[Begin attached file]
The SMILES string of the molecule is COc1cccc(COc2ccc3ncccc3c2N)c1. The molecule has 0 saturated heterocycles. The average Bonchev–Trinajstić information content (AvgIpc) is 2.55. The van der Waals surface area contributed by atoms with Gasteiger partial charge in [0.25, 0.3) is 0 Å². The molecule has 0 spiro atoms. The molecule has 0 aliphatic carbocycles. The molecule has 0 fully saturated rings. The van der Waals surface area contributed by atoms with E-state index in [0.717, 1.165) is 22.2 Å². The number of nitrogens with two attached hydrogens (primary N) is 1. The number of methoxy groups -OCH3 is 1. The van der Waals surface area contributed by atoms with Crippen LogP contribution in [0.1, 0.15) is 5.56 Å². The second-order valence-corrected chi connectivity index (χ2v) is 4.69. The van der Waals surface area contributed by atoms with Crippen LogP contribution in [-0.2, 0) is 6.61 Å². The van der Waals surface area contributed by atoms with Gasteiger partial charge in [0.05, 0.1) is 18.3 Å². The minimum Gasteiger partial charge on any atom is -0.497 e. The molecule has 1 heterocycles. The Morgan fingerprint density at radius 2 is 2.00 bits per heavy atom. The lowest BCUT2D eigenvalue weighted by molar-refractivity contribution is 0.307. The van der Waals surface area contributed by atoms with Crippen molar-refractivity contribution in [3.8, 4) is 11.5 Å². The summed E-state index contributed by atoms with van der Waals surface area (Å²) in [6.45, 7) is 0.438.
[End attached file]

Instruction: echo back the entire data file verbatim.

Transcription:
The SMILES string of the molecule is COc1cccc(COc2ccc3ncccc3c2N)c1. The molecule has 0 saturated heterocycles. The average Bonchev–Trinajstić information content (AvgIpc) is 2.55. The van der Waals surface area contributed by atoms with Gasteiger partial charge in [0.25, 0.3) is 0 Å². The molecule has 0 spiro atoms. The molecule has 0 aliphatic carbocycles. The molecule has 0 fully saturated rings. The van der Waals surface area contributed by atoms with E-state index in [0.717, 1.165) is 22.2 Å². The number of nitrogens with two attached hydrogens (primary N) is 1. The number of methoxy groups -OCH3 is 1. The van der Waals surface area contributed by atoms with Crippen LogP contribution in [0.1, 0.15) is 5.56 Å². The second-order valence-corrected chi connectivity index (χ2v) is 4.69. The van der Waals surface area contributed by atoms with Crippen LogP contribution in [-0.2, 0) is 6.61 Å². The van der Waals surface area contributed by atoms with Gasteiger partial charge in [0.05, 0.1) is 18.3 Å². The minimum Gasteiger partial charge on any atom is -0.497 e. The molecule has 1 heterocycles. The Morgan fingerprint density at radius 2 is 2.00 bits per heavy atom. The lowest BCUT2D eigenvalue weighted by molar-refractivity contribution is 0.307. The van der Waals surface area contributed by atoms with Crippen molar-refractivity contribution in [3.8, 4) is 11.5 Å². The summed E-state index contributed by atoms with van der Waals surface area (Å²) in [6.45, 7) is 0.438.